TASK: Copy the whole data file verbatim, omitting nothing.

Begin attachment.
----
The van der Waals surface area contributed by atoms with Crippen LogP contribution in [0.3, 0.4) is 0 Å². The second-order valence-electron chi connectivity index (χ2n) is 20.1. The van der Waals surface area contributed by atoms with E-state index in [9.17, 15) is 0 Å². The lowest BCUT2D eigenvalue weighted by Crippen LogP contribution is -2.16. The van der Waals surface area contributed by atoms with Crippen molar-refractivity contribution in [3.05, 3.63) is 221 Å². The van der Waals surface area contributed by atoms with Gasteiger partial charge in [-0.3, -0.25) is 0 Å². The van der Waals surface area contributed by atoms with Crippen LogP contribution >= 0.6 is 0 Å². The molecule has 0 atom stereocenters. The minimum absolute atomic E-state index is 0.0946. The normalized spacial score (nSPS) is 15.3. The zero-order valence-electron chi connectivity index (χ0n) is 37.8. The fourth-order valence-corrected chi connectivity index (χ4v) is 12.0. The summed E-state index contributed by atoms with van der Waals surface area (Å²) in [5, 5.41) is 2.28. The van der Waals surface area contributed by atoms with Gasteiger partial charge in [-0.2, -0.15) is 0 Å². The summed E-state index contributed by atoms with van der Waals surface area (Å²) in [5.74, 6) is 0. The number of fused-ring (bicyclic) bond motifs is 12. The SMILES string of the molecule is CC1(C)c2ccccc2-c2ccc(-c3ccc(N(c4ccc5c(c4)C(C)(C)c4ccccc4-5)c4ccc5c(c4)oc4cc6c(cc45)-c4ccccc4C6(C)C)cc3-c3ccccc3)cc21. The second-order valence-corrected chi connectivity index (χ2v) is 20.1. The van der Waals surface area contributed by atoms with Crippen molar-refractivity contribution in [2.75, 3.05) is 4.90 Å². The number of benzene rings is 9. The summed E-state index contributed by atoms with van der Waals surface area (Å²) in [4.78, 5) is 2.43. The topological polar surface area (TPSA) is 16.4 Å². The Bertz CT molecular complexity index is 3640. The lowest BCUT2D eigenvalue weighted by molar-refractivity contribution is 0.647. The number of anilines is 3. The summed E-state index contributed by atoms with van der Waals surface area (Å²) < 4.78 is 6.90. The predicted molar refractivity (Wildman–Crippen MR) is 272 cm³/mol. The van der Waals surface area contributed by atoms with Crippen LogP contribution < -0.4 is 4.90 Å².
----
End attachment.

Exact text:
The van der Waals surface area contributed by atoms with Crippen LogP contribution in [0.3, 0.4) is 0 Å². The second-order valence-electron chi connectivity index (χ2n) is 20.1. The van der Waals surface area contributed by atoms with E-state index in [9.17, 15) is 0 Å². The lowest BCUT2D eigenvalue weighted by Crippen LogP contribution is -2.16. The van der Waals surface area contributed by atoms with Crippen molar-refractivity contribution in [3.05, 3.63) is 221 Å². The van der Waals surface area contributed by atoms with Gasteiger partial charge in [-0.3, -0.25) is 0 Å². The van der Waals surface area contributed by atoms with Crippen LogP contribution >= 0.6 is 0 Å². The molecule has 0 atom stereocenters. The minimum absolute atomic E-state index is 0.0946. The normalized spacial score (nSPS) is 15.3. The zero-order valence-electron chi connectivity index (χ0n) is 37.8. The fourth-order valence-corrected chi connectivity index (χ4v) is 12.0. The summed E-state index contributed by atoms with van der Waals surface area (Å²) in [5, 5.41) is 2.28. The van der Waals surface area contributed by atoms with Gasteiger partial charge in [-0.2, -0.15) is 0 Å². The summed E-state index contributed by atoms with van der Waals surface area (Å²) in [5.74, 6) is 0. The number of fused-ring (bicyclic) bond motifs is 12. The SMILES string of the molecule is CC1(C)c2ccccc2-c2ccc(-c3ccc(N(c4ccc5c(c4)C(C)(C)c4ccccc4-5)c4ccc5c(c4)oc4cc6c(cc45)-c4ccccc4C6(C)C)cc3-c3ccccc3)cc21. The second-order valence-corrected chi connectivity index (χ2v) is 20.1. The van der Waals surface area contributed by atoms with Crippen molar-refractivity contribution in [2.75, 3.05) is 4.90 Å². The number of benzene rings is 9. The summed E-state index contributed by atoms with van der Waals surface area (Å²) in [4.78, 5) is 2.43. The topological polar surface area (TPSA) is 16.4 Å². The Bertz CT molecular complexity index is 3640. The lowest BCUT2D eigenvalue weighted by molar-refractivity contribution is 0.647. The number of anilines is 3. The summed E-state index contributed by atoms with van der Waals surface area (Å²) < 4.78 is 6.90. The predicted molar refractivity (Wildman–Crippen MR) is 272 cm³/mol. The van der Waals surface area contributed by atoms with Crippen LogP contribution < -0.4 is 4.90 Å².